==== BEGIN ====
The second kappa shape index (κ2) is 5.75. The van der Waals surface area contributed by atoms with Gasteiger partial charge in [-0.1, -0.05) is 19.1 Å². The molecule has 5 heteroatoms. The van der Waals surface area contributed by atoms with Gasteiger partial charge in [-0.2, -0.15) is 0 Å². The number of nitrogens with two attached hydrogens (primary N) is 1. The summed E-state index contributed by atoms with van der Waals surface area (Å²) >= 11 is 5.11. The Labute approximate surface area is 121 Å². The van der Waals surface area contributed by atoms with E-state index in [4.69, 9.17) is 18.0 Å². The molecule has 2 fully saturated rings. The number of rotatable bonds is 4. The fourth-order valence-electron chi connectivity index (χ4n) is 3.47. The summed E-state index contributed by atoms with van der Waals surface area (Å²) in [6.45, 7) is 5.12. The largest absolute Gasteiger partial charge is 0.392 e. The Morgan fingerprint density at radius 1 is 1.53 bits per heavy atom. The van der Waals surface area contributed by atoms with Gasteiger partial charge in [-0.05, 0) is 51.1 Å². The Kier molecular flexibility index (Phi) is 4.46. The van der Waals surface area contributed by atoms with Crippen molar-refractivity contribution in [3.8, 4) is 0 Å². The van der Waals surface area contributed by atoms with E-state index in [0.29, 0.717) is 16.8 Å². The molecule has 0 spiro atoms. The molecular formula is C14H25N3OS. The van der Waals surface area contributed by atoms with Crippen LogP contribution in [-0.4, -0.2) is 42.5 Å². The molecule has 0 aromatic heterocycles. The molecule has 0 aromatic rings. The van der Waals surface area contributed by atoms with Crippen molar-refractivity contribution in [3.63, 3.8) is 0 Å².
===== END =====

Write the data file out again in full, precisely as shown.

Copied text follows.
The second kappa shape index (κ2) is 5.75. The van der Waals surface area contributed by atoms with Gasteiger partial charge in [-0.1, -0.05) is 19.1 Å². The molecule has 5 heteroatoms. The van der Waals surface area contributed by atoms with Gasteiger partial charge in [-0.2, -0.15) is 0 Å². The number of nitrogens with two attached hydrogens (primary N) is 1. The summed E-state index contributed by atoms with van der Waals surface area (Å²) >= 11 is 5.11. The Labute approximate surface area is 121 Å². The van der Waals surface area contributed by atoms with E-state index in [4.69, 9.17) is 18.0 Å². The molecule has 2 fully saturated rings. The number of rotatable bonds is 4. The fourth-order valence-electron chi connectivity index (χ4n) is 3.47. The summed E-state index contributed by atoms with van der Waals surface area (Å²) in [6.45, 7) is 5.12. The largest absolute Gasteiger partial charge is 0.392 e. The Morgan fingerprint density at radius 1 is 1.53 bits per heavy atom. The van der Waals surface area contributed by atoms with Gasteiger partial charge in [-0.05, 0) is 51.1 Å². The Kier molecular flexibility index (Phi) is 4.46. The van der Waals surface area contributed by atoms with Crippen molar-refractivity contribution in [3.8, 4) is 0 Å². The van der Waals surface area contributed by atoms with E-state index in [0.29, 0.717) is 16.8 Å². The molecule has 0 spiro atoms. The molecular formula is C14H25N3OS. The van der Waals surface area contributed by atoms with Crippen LogP contribution in [-0.4, -0.2) is 42.5 Å². The molecule has 0 aromatic heterocycles. The molecule has 0 aromatic rings. The van der Waals surface area contributed by atoms with Crippen molar-refractivity contribution in [3.63, 3.8) is 0 Å².